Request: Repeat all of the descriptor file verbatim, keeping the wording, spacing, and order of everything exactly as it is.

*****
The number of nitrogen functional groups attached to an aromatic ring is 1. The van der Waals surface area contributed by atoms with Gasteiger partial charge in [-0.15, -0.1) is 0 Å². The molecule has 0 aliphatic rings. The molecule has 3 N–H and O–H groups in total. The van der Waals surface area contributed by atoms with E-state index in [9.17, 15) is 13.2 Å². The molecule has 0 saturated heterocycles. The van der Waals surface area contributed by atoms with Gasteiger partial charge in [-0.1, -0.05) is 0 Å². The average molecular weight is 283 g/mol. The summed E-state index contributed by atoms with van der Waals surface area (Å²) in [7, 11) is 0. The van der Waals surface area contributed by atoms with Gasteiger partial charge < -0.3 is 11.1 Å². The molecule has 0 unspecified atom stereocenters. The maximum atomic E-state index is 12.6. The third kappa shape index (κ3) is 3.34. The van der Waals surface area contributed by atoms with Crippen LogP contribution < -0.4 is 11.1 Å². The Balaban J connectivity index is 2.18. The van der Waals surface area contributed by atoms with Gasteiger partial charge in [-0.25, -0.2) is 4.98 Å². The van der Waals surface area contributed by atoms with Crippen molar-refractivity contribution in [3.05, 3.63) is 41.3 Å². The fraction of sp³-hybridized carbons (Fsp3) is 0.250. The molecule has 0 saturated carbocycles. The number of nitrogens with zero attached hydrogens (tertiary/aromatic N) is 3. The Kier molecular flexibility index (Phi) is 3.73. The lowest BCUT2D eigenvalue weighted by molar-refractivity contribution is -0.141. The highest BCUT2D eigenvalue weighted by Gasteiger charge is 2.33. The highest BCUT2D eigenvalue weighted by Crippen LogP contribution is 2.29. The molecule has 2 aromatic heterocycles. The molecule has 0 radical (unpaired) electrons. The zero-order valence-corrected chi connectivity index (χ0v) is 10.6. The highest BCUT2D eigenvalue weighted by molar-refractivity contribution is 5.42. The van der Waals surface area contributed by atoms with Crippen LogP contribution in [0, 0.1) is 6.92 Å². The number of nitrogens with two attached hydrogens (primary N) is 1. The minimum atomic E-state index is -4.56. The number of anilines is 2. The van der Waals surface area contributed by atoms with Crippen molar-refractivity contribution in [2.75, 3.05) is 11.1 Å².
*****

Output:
The number of nitrogen functional groups attached to an aromatic ring is 1. The van der Waals surface area contributed by atoms with Gasteiger partial charge in [-0.15, -0.1) is 0 Å². The molecule has 0 aliphatic rings. The molecule has 3 N–H and O–H groups in total. The van der Waals surface area contributed by atoms with E-state index in [9.17, 15) is 13.2 Å². The molecule has 0 saturated heterocycles. The van der Waals surface area contributed by atoms with Gasteiger partial charge in [-0.1, -0.05) is 0 Å². The average molecular weight is 283 g/mol. The summed E-state index contributed by atoms with van der Waals surface area (Å²) in [7, 11) is 0. The van der Waals surface area contributed by atoms with Gasteiger partial charge < -0.3 is 11.1 Å². The molecule has 0 unspecified atom stereocenters. The maximum atomic E-state index is 12.6. The third kappa shape index (κ3) is 3.34. The van der Waals surface area contributed by atoms with Crippen LogP contribution < -0.4 is 11.1 Å². The Balaban J connectivity index is 2.18. The van der Waals surface area contributed by atoms with Gasteiger partial charge in [-0.25, -0.2) is 4.98 Å². The van der Waals surface area contributed by atoms with Crippen molar-refractivity contribution in [3.05, 3.63) is 41.3 Å². The fraction of sp³-hybridized carbons (Fsp3) is 0.250. The molecule has 0 saturated carbocycles. The number of nitrogens with zero attached hydrogens (tertiary/aromatic N) is 3. The Kier molecular flexibility index (Phi) is 3.73. The lowest BCUT2D eigenvalue weighted by molar-refractivity contribution is -0.141. The highest BCUT2D eigenvalue weighted by Gasteiger charge is 2.33. The highest BCUT2D eigenvalue weighted by Crippen LogP contribution is 2.29. The molecule has 2 aromatic heterocycles. The molecule has 0 radical (unpaired) electrons. The zero-order valence-corrected chi connectivity index (χ0v) is 10.6. The highest BCUT2D eigenvalue weighted by molar-refractivity contribution is 5.42. The van der Waals surface area contributed by atoms with Crippen LogP contribution in [0, 0.1) is 6.92 Å². The number of nitrogens with two attached hydrogens (primary N) is 1. The minimum atomic E-state index is -4.56. The number of anilines is 2. The van der Waals surface area contributed by atoms with Crippen molar-refractivity contribution in [2.75, 3.05) is 11.1 Å².